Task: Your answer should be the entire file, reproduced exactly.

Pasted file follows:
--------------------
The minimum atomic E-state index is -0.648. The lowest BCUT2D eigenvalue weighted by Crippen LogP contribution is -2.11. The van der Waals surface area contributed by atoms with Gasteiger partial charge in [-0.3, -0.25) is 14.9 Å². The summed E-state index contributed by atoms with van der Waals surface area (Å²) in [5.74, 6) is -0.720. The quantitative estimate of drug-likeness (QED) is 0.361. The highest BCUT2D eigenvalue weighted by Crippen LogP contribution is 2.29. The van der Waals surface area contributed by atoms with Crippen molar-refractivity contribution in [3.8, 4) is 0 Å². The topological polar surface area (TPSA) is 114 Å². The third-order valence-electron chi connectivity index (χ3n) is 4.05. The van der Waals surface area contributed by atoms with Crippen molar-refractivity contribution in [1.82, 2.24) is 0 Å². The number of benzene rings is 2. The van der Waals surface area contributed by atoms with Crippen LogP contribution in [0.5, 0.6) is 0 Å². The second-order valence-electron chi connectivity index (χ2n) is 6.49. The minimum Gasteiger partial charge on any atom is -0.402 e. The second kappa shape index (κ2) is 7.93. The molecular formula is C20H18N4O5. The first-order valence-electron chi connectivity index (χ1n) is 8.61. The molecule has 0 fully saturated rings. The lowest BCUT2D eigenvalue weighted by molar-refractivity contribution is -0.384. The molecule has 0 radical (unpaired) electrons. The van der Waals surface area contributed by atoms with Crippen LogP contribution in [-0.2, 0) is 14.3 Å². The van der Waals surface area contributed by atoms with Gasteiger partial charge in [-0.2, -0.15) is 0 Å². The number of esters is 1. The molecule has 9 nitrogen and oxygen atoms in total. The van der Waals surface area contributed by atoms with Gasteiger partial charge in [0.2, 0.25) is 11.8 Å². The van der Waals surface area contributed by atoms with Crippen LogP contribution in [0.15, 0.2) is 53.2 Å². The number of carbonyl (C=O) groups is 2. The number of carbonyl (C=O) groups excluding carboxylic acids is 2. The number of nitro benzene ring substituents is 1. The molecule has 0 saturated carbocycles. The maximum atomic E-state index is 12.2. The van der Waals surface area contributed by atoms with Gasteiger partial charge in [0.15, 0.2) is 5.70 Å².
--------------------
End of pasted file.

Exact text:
The minimum atomic E-state index is -0.648. The lowest BCUT2D eigenvalue weighted by Crippen LogP contribution is -2.11. The van der Waals surface area contributed by atoms with Gasteiger partial charge in [-0.3, -0.25) is 14.9 Å². The summed E-state index contributed by atoms with van der Waals surface area (Å²) in [5.74, 6) is -0.720. The quantitative estimate of drug-likeness (QED) is 0.361. The highest BCUT2D eigenvalue weighted by Crippen LogP contribution is 2.29. The van der Waals surface area contributed by atoms with Crippen molar-refractivity contribution in [3.8, 4) is 0 Å². The topological polar surface area (TPSA) is 114 Å². The third-order valence-electron chi connectivity index (χ3n) is 4.05. The van der Waals surface area contributed by atoms with Crippen molar-refractivity contribution in [1.82, 2.24) is 0 Å². The number of benzene rings is 2. The van der Waals surface area contributed by atoms with Crippen LogP contribution in [0.5, 0.6) is 0 Å². The second-order valence-electron chi connectivity index (χ2n) is 6.49. The minimum Gasteiger partial charge on any atom is -0.402 e. The second kappa shape index (κ2) is 7.93. The molecular formula is C20H18N4O5. The first-order valence-electron chi connectivity index (χ1n) is 8.61. The molecule has 0 fully saturated rings. The lowest BCUT2D eigenvalue weighted by molar-refractivity contribution is -0.384. The molecule has 0 radical (unpaired) electrons. The van der Waals surface area contributed by atoms with Crippen LogP contribution in [-0.2, 0) is 14.3 Å². The van der Waals surface area contributed by atoms with Gasteiger partial charge in [-0.2, -0.15) is 0 Å². The number of esters is 1. The molecule has 9 nitrogen and oxygen atoms in total. The van der Waals surface area contributed by atoms with Gasteiger partial charge in [0.2, 0.25) is 11.8 Å². The van der Waals surface area contributed by atoms with Crippen LogP contribution in [0.15, 0.2) is 53.2 Å². The number of carbonyl (C=O) groups is 2. The number of carbonyl (C=O) groups excluding carboxylic acids is 2. The number of nitro benzene ring substituents is 1. The molecule has 0 saturated carbocycles. The maximum atomic E-state index is 12.2. The van der Waals surface area contributed by atoms with Gasteiger partial charge in [0.15, 0.2) is 5.70 Å².